A lot can happen in 10 years. In this article, we will explore the top 10 customer experience trends from the last decade.
In this Digital Age, a decade can seem even longer, the technological changes more significant, and their impact on customer expectations more dramatic.
The Institute of Customer Service has released its decade retrospective of customer service trends, which underlines the importance of offering intuitive, innovative and effortless customer experiences.
The 2010s started off with relatively high customer satisfaction rates, with previous investment in technology for compliance and service speed beginning to pay dividends. Indeed, the number of customers experiencing a problem with an organization dropped from 16.8% in 2008 to 10.8% in 2013.
Midway through the decade, however, most sectors began to experience a downturn in CSAT, caused by lower levels of investment in services and increasing customer expectations for convenience, speed and ease of doing business.
For the next few years, customer satisfaction rates increased and returned to their highest levels since 2013. Improvements were especially prevalent in traditionally lower rated sectors, including Utilities, Public Services, Telecommunications and Media and Transport, as companies, across sectors, recognised the need to improve their customer experience.
Unfortunately, however, the end of the decade didn’t prove as successful as the beginning, as once again customer satisfaction rates started flatlining, and in certain industries even declining.
Top 10 Customer Experience Trends
In no particular order, here are the top 10 customer experience trends from the UK Customer Satisfaction Index Decade Retrospective.
- Customers expect online interactions
2010’s introduction of mobile technologies, and subsequent ubiquity of mobile devices, has completely transformed how customers expect to be able to communicate, use services and complete transactions.
- Challengers are disrupters
New challengers have entered established markets, threatening existing institutions and business models, and impacting customer expectations. This is especially prevalent in the financial services sector, where challenger banks have firmly begun to disrupt the retail banking space. For example, challenger banks’ ability to offer niche, specialist, mobile-friendly CX tech has impacted how customers expect to be able to bank.
- Customers expect consistent experiences.
The popularity and success of brands like Amazon and Netflix have impacted how customers expect to be able to transact with their banks, telco providers, and their insurance and utilities companies. They expect that same ease of use and access, and convenience across platforms and industries.
- Trust becomes priority
From the horsemeat scandal in retail to mis-selling in the financial sector, the 2010s was characterised by a gradual erosion of trust in many organisations and institutions. As such, the last 10 years has seen a clear growth in the importance of ethics, sustainability and transparency. Gaining trust is absolutely paramount.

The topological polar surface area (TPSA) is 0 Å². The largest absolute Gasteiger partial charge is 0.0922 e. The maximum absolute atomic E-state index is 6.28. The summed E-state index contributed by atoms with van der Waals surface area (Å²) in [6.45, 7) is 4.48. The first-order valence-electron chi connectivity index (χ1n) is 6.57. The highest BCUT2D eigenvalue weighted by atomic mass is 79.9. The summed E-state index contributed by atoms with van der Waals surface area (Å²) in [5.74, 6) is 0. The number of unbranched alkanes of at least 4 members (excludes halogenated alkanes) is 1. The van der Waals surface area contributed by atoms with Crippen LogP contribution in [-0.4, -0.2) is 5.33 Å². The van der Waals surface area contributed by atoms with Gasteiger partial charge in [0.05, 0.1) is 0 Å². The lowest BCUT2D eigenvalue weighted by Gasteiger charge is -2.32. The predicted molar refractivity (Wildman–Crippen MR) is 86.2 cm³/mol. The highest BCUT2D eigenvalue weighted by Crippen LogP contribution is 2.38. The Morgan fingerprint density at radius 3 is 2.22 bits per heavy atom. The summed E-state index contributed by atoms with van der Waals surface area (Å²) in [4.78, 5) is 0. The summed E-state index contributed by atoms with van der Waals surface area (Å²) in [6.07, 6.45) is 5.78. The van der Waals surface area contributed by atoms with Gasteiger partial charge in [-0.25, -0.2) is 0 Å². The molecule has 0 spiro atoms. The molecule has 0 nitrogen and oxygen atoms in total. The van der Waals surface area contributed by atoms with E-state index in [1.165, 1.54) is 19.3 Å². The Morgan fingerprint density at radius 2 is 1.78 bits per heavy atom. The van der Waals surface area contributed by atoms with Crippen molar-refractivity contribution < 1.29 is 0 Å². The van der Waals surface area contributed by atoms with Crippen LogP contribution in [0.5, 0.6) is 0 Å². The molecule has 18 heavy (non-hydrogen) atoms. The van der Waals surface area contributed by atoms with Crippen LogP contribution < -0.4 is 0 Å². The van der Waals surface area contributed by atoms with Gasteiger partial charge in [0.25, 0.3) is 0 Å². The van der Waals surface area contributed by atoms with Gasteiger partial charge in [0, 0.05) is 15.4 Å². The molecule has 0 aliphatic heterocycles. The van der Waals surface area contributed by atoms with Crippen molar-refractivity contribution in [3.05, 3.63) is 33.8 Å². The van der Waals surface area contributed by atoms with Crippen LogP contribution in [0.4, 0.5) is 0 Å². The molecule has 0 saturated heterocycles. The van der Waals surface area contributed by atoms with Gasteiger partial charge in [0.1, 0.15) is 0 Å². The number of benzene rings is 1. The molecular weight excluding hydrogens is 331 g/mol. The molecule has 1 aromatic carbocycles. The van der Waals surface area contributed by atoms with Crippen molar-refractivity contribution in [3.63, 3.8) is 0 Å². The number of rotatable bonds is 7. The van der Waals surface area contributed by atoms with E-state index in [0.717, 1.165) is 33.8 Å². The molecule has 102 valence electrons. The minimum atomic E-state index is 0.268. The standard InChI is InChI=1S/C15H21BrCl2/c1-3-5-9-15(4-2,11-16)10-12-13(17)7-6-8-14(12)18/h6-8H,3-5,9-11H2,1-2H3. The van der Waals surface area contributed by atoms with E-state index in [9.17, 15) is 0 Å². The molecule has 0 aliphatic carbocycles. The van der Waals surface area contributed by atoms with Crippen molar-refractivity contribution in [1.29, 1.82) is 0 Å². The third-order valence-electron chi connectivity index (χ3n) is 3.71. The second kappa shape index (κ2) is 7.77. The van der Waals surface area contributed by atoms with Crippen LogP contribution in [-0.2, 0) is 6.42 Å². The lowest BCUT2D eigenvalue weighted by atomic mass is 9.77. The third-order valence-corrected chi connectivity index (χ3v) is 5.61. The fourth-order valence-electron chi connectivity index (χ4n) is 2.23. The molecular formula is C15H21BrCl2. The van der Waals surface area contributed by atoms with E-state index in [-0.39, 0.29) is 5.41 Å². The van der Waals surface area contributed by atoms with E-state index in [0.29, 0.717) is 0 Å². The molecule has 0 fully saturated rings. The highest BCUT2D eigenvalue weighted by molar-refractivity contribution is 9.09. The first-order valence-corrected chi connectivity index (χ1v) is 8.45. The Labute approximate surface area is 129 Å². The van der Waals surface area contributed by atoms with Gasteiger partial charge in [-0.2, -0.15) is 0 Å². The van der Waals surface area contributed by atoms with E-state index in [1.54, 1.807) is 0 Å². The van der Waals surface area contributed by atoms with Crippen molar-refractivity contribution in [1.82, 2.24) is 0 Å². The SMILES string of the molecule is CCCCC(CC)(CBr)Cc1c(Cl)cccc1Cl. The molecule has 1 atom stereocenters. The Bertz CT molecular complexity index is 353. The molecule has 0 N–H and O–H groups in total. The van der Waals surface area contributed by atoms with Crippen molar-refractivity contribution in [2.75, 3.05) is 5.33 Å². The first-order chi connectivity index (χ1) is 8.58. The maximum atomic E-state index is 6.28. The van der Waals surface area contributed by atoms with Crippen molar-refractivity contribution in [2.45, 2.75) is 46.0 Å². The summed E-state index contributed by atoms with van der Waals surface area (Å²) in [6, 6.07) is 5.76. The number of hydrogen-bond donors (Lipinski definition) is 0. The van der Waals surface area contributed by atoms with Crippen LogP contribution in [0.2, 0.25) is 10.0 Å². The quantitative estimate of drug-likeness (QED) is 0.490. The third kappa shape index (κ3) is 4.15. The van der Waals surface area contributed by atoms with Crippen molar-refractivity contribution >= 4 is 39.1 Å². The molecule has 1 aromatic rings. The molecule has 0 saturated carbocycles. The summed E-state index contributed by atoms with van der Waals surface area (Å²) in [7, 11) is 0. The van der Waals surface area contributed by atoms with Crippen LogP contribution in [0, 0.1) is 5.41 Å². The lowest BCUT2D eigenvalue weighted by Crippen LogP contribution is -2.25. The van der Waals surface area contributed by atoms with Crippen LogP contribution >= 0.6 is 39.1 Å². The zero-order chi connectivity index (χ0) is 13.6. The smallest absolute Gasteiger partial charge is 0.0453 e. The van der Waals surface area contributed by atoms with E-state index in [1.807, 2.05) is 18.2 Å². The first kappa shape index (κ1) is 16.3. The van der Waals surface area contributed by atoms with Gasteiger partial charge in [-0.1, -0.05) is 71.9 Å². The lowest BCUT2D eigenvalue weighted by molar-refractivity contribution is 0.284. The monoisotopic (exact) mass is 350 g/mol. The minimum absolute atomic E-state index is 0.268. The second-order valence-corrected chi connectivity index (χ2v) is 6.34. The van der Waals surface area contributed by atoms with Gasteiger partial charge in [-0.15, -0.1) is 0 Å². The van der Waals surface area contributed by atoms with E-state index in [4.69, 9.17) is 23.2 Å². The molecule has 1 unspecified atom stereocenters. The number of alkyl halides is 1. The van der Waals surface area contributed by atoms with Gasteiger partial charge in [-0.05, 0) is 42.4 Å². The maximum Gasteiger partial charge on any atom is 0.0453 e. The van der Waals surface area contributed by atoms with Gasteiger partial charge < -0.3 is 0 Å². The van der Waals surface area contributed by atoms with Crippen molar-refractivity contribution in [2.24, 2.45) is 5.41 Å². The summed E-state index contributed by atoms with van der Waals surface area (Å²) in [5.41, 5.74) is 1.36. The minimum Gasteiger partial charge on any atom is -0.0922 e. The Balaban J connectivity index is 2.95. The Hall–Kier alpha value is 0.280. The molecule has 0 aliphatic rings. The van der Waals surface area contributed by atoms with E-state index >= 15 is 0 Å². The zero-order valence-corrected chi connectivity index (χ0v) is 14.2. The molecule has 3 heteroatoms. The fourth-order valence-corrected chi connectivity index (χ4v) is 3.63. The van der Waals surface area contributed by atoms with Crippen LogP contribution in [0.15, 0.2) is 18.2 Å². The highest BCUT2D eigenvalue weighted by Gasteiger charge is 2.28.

- CX must be more than functional
Customers now expect organisations’ CX tech to not only be functional but also be innovative and effortless to use. Laborious, uninspired and mediocre services, designed around business need and not the customer, are no longer acceptable. The best CX tech, therefore, should be enjoyed by the customer and cost-effective for the businesses.
- Customers expect to transact in their preferred channel
Forcing customers to communicate in a particular channel is no longer acceptable. This goes to show the importance of offering consistently high levels of service, regardless of whether in-person, online, or on the telephone. The UKCSI discovered that customers who used their preferred channel reported higher customer satisfaction rates (78.5), than those who didn’t (61.5).
- Customers come first
Imperative care of your customers and they will take care of you. The UKCSI discovered that achieving higher levels of customer satisfaction also delivers better financial results. For example, both Aldi and Ocado – the highest performers for customer satisfaction – experienced year on year sales growth, of 6.3% and 12.7% respectively. Similar results were seen among banks and building societies.
- Five a day
The five most important attributes that contribute to customer satisfaction are a company’s ability to offer positive Experiences, Handle Complaints, Customer Ethos, Emotional connection and Ethics.
- Is there a cost for excellent service?
The UKCSI certainly thinks so, discovering that 25.9% of customers prefer excellent service, even if it means paying more. Two of the main reasons customers gave for paying more was to be able to contact a company to gain support and advice. Only 14.2% of customers preferred a no-frills, low cost service, whereas most (59.9%) wanted a balance between price and service.
- Contact centres are still important
Customer contact centres are still hugely integral to customer experience, especially when complaining. The largest percentage of people (30.5%) still prefer picking up the phone when complaining, underlining the importance of ensuring your customer contact agents are using everything at their disposal (including technology to add clarity to an interaction) to appease the customer and make the interaction as satisfactory as possible.
As the war for customer loyalty is likely to be won on the customer satisfaction battlefield, it’s incredibly important for enterprises to be mindful of the customer experiences they are offering. Contact us to discover how our solutions can be used to deliver improved customer satisfaction (>80 NPS), 40% increase in sales conversions, and a 50% reduction in transaction times and costs.